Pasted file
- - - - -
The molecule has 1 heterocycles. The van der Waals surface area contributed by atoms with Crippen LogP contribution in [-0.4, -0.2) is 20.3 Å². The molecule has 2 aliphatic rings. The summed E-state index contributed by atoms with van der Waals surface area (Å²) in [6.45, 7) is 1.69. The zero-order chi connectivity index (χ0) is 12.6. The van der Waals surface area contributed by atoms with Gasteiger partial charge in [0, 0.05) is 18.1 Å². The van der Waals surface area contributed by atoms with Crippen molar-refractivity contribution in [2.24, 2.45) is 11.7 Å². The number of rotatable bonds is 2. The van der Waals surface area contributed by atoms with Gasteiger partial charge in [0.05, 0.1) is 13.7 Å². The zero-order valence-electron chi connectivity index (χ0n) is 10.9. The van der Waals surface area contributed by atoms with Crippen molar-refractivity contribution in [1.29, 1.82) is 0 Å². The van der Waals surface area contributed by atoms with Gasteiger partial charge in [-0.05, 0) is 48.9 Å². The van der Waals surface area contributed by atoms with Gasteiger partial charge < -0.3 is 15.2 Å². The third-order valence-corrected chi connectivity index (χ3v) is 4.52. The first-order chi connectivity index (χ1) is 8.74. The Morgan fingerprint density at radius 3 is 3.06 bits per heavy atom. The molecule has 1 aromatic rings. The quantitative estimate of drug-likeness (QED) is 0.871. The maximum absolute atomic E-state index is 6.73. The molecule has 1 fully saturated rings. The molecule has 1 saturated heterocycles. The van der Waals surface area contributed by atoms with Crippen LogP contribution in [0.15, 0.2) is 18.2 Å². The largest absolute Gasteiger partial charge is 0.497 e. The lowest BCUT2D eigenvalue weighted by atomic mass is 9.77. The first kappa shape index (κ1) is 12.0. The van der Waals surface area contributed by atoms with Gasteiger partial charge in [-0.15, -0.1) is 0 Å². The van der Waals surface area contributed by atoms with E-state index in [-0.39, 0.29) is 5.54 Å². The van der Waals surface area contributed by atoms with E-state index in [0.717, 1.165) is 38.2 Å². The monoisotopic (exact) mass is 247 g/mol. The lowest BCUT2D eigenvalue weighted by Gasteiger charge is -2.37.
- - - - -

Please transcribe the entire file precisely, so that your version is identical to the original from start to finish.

The molecule has 1 heterocycles. The van der Waals surface area contributed by atoms with Crippen LogP contribution in [-0.4, -0.2) is 20.3 Å². The molecule has 2 aliphatic rings. The summed E-state index contributed by atoms with van der Waals surface area (Å²) in [6.45, 7) is 1.69. The zero-order chi connectivity index (χ0) is 12.6. The van der Waals surface area contributed by atoms with Gasteiger partial charge in [0, 0.05) is 18.1 Å². The van der Waals surface area contributed by atoms with Crippen molar-refractivity contribution in [2.24, 2.45) is 11.7 Å². The number of rotatable bonds is 2. The van der Waals surface area contributed by atoms with Gasteiger partial charge in [0.05, 0.1) is 13.7 Å². The zero-order valence-electron chi connectivity index (χ0n) is 10.9. The van der Waals surface area contributed by atoms with Crippen molar-refractivity contribution in [1.29, 1.82) is 0 Å². The van der Waals surface area contributed by atoms with Gasteiger partial charge in [-0.05, 0) is 48.9 Å². The van der Waals surface area contributed by atoms with Gasteiger partial charge < -0.3 is 15.2 Å². The third-order valence-corrected chi connectivity index (χ3v) is 4.52. The first-order chi connectivity index (χ1) is 8.74. The Morgan fingerprint density at radius 3 is 3.06 bits per heavy atom. The molecule has 1 aromatic rings. The quantitative estimate of drug-likeness (QED) is 0.871. The maximum absolute atomic E-state index is 6.73. The molecule has 1 fully saturated rings. The molecule has 1 saturated heterocycles. The van der Waals surface area contributed by atoms with Crippen LogP contribution in [0.15, 0.2) is 18.2 Å². The largest absolute Gasteiger partial charge is 0.497 e. The lowest BCUT2D eigenvalue weighted by atomic mass is 9.77. The first kappa shape index (κ1) is 12.0. The van der Waals surface area contributed by atoms with Gasteiger partial charge in [-0.15, -0.1) is 0 Å². The van der Waals surface area contributed by atoms with E-state index in [-0.39, 0.29) is 5.54 Å². The van der Waals surface area contributed by atoms with E-state index in [0.717, 1.165) is 38.2 Å². The monoisotopic (exact) mass is 247 g/mol. The lowest BCUT2D eigenvalue weighted by Gasteiger charge is -2.37.